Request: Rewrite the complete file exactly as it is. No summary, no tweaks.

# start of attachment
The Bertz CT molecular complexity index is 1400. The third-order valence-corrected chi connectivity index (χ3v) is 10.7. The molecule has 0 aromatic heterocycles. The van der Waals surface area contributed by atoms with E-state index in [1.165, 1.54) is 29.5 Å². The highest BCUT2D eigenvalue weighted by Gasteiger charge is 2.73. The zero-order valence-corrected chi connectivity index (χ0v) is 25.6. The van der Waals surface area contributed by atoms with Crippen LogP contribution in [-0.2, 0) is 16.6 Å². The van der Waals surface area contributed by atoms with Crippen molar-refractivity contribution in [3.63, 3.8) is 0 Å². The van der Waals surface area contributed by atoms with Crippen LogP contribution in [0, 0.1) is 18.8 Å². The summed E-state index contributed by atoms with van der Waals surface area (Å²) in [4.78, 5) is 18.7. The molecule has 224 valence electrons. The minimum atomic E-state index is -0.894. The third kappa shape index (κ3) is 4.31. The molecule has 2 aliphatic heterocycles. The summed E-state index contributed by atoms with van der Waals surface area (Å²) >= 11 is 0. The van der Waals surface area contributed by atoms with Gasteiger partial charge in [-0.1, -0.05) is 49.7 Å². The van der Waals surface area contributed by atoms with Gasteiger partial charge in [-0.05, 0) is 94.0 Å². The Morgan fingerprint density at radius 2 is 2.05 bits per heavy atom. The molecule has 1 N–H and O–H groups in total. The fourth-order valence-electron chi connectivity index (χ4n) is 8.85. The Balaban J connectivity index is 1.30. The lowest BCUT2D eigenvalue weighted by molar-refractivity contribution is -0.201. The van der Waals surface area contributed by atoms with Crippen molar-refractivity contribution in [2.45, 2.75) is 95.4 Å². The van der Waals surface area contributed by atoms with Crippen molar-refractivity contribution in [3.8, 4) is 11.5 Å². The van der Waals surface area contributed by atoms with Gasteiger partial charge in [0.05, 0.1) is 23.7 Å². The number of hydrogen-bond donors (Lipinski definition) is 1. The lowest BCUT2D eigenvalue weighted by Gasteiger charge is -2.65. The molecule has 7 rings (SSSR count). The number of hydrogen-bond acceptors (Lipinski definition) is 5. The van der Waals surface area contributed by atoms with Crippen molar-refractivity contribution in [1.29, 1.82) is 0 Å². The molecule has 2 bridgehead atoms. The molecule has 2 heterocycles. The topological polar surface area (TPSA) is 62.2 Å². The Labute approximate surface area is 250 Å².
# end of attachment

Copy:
The Bertz CT molecular complexity index is 1400. The third-order valence-corrected chi connectivity index (χ3v) is 10.7. The molecule has 0 aromatic heterocycles. The van der Waals surface area contributed by atoms with E-state index in [1.165, 1.54) is 29.5 Å². The highest BCUT2D eigenvalue weighted by Gasteiger charge is 2.73. The zero-order valence-corrected chi connectivity index (χ0v) is 25.6. The van der Waals surface area contributed by atoms with Crippen LogP contribution in [-0.2, 0) is 16.6 Å². The van der Waals surface area contributed by atoms with Crippen molar-refractivity contribution in [3.63, 3.8) is 0 Å². The van der Waals surface area contributed by atoms with Crippen LogP contribution in [0, 0.1) is 18.8 Å². The summed E-state index contributed by atoms with van der Waals surface area (Å²) in [4.78, 5) is 18.7. The molecule has 224 valence electrons. The minimum atomic E-state index is -0.894. The third kappa shape index (κ3) is 4.31. The molecule has 2 aliphatic heterocycles. The summed E-state index contributed by atoms with van der Waals surface area (Å²) >= 11 is 0. The van der Waals surface area contributed by atoms with Gasteiger partial charge in [-0.1, -0.05) is 49.7 Å². The van der Waals surface area contributed by atoms with Gasteiger partial charge in [-0.05, 0) is 94.0 Å². The Morgan fingerprint density at radius 2 is 2.05 bits per heavy atom. The molecule has 1 N–H and O–H groups in total. The fourth-order valence-electron chi connectivity index (χ4n) is 8.85. The Balaban J connectivity index is 1.30. The lowest BCUT2D eigenvalue weighted by molar-refractivity contribution is -0.201. The van der Waals surface area contributed by atoms with Crippen molar-refractivity contribution in [2.45, 2.75) is 95.4 Å². The van der Waals surface area contributed by atoms with Crippen molar-refractivity contribution in [3.8, 4) is 11.5 Å². The van der Waals surface area contributed by atoms with Gasteiger partial charge in [0.05, 0.1) is 23.7 Å². The number of hydrogen-bond donors (Lipinski definition) is 1. The lowest BCUT2D eigenvalue weighted by Gasteiger charge is -2.65. The molecule has 7 rings (SSSR count). The number of hydrogen-bond acceptors (Lipinski definition) is 5. The van der Waals surface area contributed by atoms with Crippen molar-refractivity contribution in [1.29, 1.82) is 0 Å². The molecule has 2 bridgehead atoms. The molecule has 2 heterocycles. The topological polar surface area (TPSA) is 62.2 Å². The Labute approximate surface area is 250 Å².